Uncertainty as Catalyst by Mary Pan

Published: October 11, 2021

Categories: Artist Stories | Featured

To kick off our second annual Mental Health and Wellness Mondays, writer Mary Pan, 2019 Grants for Artists’ Projects Award recipient, talks about how the current pandemic is affecting her life as a writer and physician, and the uncertainty fueling our current lives.

I hardly wrote in 2020. I took up watercolor and knitting (scarves, so many scarves!), learned calligraphy and embroidery, practiced meditation and plotted out a vegetable garden in my previously neglected yard. Even though my last trip before the pandemic hit was to an energizing writing workshop with Tin House on the Oregon coast, I could barely write more than a few sentences or lines at a time for the rest of that year.

There were many reasons for this, not the least of which included the fact that as a healthcare worker, my job and duties and risk at work were turned upside down by COVID. With three young children, I suddenly had to figure out how to educate and care for them entirely at home. And there was the emotional toll, the shock of the pandemic that affected us all, regardless of vocation and life stage.

I do think writers and artists, though, maybe similarly to healthcare workers, experienced a particular disjointing effect of uncertainty. There was a new dimension, all of a sudden, to any kind of vulnerability. As a healthcare worker, that risk materialized in physicality, such as with Personal Protective Equipment (PPE), the barrier between us and the invisible particles that could infect and, potentially, kill. As writers and artists, the risk of physical harm may not have been as prevalent, but that of vulnerability persisted—the potential harm in exposure of self.

I know writers who became more productive during this time, doling out novels and chapbooks and book proposals, but I was not one of them. The chronic stress initially had me focused primarily on my physical health, and that of my patients and family. I started wearing scrubs to clinic, gave air hugs to my kids when I returned home; my left eyelid started twitching on particularly stressful weeks, and for the first time in my life, I experienced insomnia. I was surviving, but with a newfound authenticity that, despite the isolation, bore a reimagined connectivity.

Uncertainty abruptly became a collective state. I had baseline anxiety prior to the pandemic, but suddenly the rest of the world was experiencing universal upheaval. This triggered anxiety and depression in many who might not have experienced these symptoms before. I saw it in my patients, my friends, my coworkers. Yet there was also a strange comfort in the communality of the pandemic crisis. I didn’t have to hide the fact that I was stealing naps when I could, coaxing my kids into the backyard or in front of the TV so I could escape for 40 minutes under my new weighted blanket, sounds of a cabin downpour flowing from my Headspace app. We all took turns having our moments or days of breakdowns, bolstering each other when we could.

I eventually realized this time was rich in a kind of subconscious creative energy. Perhaps it was a different kind of productivity. I found myself with fits and starts of sentences, themes, poems. Waking in the middle of the night, there was almost an avalanche of these snippets, a phrase or a line or a connection between a news headline and a patient encounter, between waving to my parents or my children through glass windows and the solitary nature of existence, between overcoming the discomfort of constantly seeing yourself on video and the mirrors placed on our identity through the isolation of quarantine.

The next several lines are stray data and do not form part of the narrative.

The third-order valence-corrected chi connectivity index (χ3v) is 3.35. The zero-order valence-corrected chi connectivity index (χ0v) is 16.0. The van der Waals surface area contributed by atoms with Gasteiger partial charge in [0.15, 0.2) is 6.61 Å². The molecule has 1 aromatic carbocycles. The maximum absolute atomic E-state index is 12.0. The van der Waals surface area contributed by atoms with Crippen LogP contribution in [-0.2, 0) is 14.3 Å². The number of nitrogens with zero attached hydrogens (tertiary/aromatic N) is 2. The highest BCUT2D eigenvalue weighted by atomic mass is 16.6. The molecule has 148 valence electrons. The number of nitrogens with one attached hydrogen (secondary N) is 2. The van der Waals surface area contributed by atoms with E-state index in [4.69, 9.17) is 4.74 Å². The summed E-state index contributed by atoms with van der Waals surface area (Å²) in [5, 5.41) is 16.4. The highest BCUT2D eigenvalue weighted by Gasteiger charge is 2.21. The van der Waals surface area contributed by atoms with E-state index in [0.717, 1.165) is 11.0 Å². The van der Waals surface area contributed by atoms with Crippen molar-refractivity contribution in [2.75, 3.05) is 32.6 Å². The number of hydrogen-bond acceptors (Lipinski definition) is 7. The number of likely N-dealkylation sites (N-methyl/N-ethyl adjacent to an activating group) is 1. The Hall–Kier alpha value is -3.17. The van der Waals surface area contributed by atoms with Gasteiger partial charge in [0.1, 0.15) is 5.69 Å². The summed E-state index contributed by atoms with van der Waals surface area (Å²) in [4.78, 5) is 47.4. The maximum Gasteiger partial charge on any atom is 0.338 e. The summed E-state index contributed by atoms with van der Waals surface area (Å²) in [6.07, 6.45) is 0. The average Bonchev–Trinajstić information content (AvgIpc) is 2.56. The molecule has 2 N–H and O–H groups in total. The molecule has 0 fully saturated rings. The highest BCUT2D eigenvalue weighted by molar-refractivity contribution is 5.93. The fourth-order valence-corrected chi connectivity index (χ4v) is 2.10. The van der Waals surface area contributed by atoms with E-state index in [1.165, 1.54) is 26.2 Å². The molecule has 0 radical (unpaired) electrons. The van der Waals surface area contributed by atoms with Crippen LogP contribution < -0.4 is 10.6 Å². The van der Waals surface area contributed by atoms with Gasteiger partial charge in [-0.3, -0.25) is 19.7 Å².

My writing group began meeting virtually and, though none of us had energy to write much individually, we conjured up collaborative lyrical essays, each section serving as a prompt for the next. Inspired by Brenda Miller and Julie Marie Wade’s many collaborative essays, we started a Google doc and toggled between the four of us. The first one, written in spring of 2020, had common themes of failure, bones, hope, soil, regeneration. It was a way of creating a whole through the fragments of many parts.

In a way, the chronicity of the pandemic has made it okay to be vulnerable. The pandemic, like any crisis, has stripped away the facades that many of us held to, maybe felt confined by. Priorities, including in work, home, and creative pursuits, are clarified in moments of crisis. A chronic, ongoing crisis, such as the COVID-19 pandemic, necessitates an introspection, a culling of that which doesn’t serve our creativity, our authentic selves.

These disruptions—in medicine, in social justice, in our relationship with risks and rewards, the revealing of mental health as the persistent epidemic beyond the great pandemic of our time—can serve as a catalyst for renewal, for a revelation into a new way of creating, of telling the truth, our story through art.

Mary Pan is a writer and physician with a background in global health and narrative medicine. Her work has appeared or is forthcoming in McSweeney’s, Creative Nonfiction, Intima, and elsewhere. She is a Tin House 2020 Nonfiction Winter Workshop alum and a 2020 Media & Medicine Harvard Medical School fellow. The recipient of a 2019 Artist Trust Grants for Artist Projects Award, she was runner-up for AWP’s 2020 Kurt Brown Prize for Creative Nonfiction. She is currently working on a book exploring mental illness and identity. More at marypanwriter.com  


photo credit: Jennifer Wohrle